5 Habits to Steal From Super Savers

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Forget three months of savings in an emergency fund. Nearly two-thirds of Americans don’t have the cash on hand to cover a $500 unexpected expense, a recent Bankrate survey found. The good news, if you’re in the low-savings majority: You can steal a page (or chapter) from the playbook of super savers, who manage to sock away their dough even on modest incomes. Here are five habits to adopt today:


Yes, it seems basic. But when Voya Financial scrutinized the savings habits of more than 1000 individuals, 65 percent of the highest-scoring savers had a budget, compared with just 19 percent of the lowest-scoring savers [PDF]. Once you’ve crunched the numbers, automate your accounts so that money flows directly into savings. “By automating your savings first—instead of trying to save whatever’s left over at the end of each month—you’re forcing yourself to live on less than you make, and that’s the key to building wealth,” says Greg McBride, a senior vice president and chief financial analyst for Bankrate.com.


If you're not particularly motivated to save for some far-off retirement, you’re not alone. Most of us have a hard time picturing our lives decades in the future, let alone depriving ourselves in the here and now for the sake of that distant pay-off. But a study in the journal Psychological Science found that people who concentrated on cutting a recurring expense—say, swapping that Friday night sushi habit for a weekly potluck with friends—saved 82 percent more than those who were focused on the distant future.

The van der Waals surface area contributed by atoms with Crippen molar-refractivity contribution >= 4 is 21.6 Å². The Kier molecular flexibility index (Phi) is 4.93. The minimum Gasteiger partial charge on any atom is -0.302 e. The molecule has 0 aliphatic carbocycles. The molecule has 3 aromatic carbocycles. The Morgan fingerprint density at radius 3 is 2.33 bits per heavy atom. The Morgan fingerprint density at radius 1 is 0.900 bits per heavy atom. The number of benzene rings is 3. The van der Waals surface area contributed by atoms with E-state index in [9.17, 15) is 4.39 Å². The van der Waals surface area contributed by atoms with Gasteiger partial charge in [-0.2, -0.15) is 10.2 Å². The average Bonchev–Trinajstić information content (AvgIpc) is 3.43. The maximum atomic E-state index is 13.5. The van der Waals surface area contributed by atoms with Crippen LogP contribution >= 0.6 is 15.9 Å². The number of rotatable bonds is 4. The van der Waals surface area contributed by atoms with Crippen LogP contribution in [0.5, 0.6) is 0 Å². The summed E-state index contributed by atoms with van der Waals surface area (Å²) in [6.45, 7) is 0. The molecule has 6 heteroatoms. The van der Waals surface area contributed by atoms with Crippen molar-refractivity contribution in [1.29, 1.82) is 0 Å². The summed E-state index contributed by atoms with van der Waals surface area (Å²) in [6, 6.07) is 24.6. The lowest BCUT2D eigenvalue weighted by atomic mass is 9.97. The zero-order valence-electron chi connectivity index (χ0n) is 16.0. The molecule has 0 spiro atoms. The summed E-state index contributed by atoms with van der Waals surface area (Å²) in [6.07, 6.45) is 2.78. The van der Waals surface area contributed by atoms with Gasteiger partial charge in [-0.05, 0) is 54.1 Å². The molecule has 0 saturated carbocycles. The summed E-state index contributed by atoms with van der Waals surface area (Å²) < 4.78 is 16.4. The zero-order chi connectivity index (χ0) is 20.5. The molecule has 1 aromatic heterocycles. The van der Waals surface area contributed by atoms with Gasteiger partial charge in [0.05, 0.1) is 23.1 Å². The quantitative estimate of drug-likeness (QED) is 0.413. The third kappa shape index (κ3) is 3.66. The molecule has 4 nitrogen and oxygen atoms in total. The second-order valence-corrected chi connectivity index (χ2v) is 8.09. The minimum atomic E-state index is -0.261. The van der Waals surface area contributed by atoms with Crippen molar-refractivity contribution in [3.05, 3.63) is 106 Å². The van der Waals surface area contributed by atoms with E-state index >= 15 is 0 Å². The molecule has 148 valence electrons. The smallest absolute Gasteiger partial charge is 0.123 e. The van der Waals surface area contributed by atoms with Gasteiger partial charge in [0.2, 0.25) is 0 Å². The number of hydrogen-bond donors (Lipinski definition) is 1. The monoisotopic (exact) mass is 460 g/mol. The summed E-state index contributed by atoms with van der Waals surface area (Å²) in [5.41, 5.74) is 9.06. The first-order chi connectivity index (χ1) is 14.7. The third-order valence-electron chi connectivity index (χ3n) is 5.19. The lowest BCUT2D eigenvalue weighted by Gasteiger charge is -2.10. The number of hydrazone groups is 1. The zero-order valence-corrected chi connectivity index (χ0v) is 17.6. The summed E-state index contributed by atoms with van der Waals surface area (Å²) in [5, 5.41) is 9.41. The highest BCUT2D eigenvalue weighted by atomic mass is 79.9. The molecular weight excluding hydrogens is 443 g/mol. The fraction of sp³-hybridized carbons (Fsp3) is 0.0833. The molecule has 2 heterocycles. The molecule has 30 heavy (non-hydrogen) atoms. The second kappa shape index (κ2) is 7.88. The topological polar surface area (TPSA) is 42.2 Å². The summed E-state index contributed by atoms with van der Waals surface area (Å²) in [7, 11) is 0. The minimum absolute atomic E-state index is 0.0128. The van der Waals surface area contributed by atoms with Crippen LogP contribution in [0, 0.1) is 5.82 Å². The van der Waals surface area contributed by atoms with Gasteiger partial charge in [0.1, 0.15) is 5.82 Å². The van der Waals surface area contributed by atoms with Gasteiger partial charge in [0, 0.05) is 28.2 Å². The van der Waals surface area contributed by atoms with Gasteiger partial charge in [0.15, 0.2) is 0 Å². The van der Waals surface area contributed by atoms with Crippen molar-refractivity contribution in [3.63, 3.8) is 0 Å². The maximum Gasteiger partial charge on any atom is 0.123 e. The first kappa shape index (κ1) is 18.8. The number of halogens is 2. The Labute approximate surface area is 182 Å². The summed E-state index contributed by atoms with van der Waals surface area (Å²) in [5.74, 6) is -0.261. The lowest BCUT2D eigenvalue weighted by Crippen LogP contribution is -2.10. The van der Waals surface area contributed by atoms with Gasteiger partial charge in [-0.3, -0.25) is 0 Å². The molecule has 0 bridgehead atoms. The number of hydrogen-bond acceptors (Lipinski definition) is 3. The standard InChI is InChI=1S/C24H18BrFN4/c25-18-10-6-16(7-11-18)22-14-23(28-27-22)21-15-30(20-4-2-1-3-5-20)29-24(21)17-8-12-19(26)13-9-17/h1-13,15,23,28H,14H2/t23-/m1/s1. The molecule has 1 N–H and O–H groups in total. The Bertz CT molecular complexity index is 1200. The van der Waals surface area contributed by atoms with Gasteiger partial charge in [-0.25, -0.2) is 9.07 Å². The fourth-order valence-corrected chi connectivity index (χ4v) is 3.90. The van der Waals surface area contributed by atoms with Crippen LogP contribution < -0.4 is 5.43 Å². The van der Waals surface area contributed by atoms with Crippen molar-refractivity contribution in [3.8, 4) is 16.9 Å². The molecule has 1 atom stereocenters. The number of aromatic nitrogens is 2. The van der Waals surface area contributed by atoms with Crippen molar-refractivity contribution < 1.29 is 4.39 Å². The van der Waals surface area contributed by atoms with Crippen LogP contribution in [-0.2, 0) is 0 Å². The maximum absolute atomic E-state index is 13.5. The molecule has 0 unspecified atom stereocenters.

When it comes to savings, if you’re slogging away in silence, you’re doing yourself a disservice. Voya found that more than half of the top savers had a relationship with a financial advisor, compared with only 7 percent of the lowest-scoring savers. But the difference in dialogue happened in the home, as well: Only 9 percent of the worst savers had talked with their spouses about their goals, compared with 65 percent of the top savers. Whether it’s asking questions, debating money moves, or just sharing your financial priorities with family, it seems that being vocal pays off.


People who earn more than $100,000 annually are significantly more likely to use mobile banking, according to a study published by the Federal Reserve. And that habit may make it easier to save: The same study found that when people check their bank balance or credit limit on their phone before a big purchase, they decide to hold off on making the purchase about half the time [PDF]. More proof that knowledge is (savings) power!


Adopt an austere savings plan, and you’ll probably veer off course quickly. But if you make room in your budget for two or three things that bring you real joy, you’ll be able to stick with the rest of your budget’s pared down spending. That’s what Chris Reining, an IT worker making about $75,000 a year, realized when he set a goal to save $1 million over six years. So he prioritized one overseas vacation each year—and pared the rest of his budget to the bone, according to The New York Times. The same is true for super saver Darlene Orlov, who cut back on everything save for theater tickets and regular vacations with her parents.